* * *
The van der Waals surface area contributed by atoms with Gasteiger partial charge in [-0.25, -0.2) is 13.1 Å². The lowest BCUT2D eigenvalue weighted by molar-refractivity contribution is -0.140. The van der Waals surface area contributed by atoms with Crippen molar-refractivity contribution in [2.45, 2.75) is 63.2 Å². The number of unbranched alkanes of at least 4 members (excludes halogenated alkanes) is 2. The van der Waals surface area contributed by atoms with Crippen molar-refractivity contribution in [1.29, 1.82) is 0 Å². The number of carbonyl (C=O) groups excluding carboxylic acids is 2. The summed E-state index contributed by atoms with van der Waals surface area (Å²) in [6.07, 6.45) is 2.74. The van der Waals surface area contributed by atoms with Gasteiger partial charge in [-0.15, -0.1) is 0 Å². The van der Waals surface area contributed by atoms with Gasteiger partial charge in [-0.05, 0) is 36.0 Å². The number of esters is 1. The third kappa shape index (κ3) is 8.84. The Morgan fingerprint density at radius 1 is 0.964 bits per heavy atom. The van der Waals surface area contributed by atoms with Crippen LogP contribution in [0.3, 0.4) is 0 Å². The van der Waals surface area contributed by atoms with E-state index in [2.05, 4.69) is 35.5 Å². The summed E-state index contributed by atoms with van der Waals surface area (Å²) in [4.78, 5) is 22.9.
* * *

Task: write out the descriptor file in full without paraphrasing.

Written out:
The van der Waals surface area contributed by atoms with Gasteiger partial charge in [-0.25, -0.2) is 13.1 Å². The lowest BCUT2D eigenvalue weighted by molar-refractivity contribution is -0.140. The van der Waals surface area contributed by atoms with Crippen molar-refractivity contribution in [2.45, 2.75) is 63.2 Å². The number of unbranched alkanes of at least 4 members (excludes halogenated alkanes) is 2. The van der Waals surface area contributed by atoms with Crippen molar-refractivity contribution in [1.29, 1.82) is 0 Å². The number of carbonyl (C=O) groups excluding carboxylic acids is 2. The summed E-state index contributed by atoms with van der Waals surface area (Å²) in [6.07, 6.45) is 2.74. The van der Waals surface area contributed by atoms with Gasteiger partial charge in [-0.15, -0.1) is 0 Å². The van der Waals surface area contributed by atoms with Gasteiger partial charge in [-0.05, 0) is 36.0 Å². The number of esters is 1. The third kappa shape index (κ3) is 8.84. The Morgan fingerprint density at radius 1 is 0.964 bits per heavy atom. The van der Waals surface area contributed by atoms with Crippen LogP contribution in [0.3, 0.4) is 0 Å². The van der Waals surface area contributed by atoms with E-state index in [2.05, 4.69) is 35.5 Å². The summed E-state index contributed by atoms with van der Waals surface area (Å²) in [4.78, 5) is 22.9.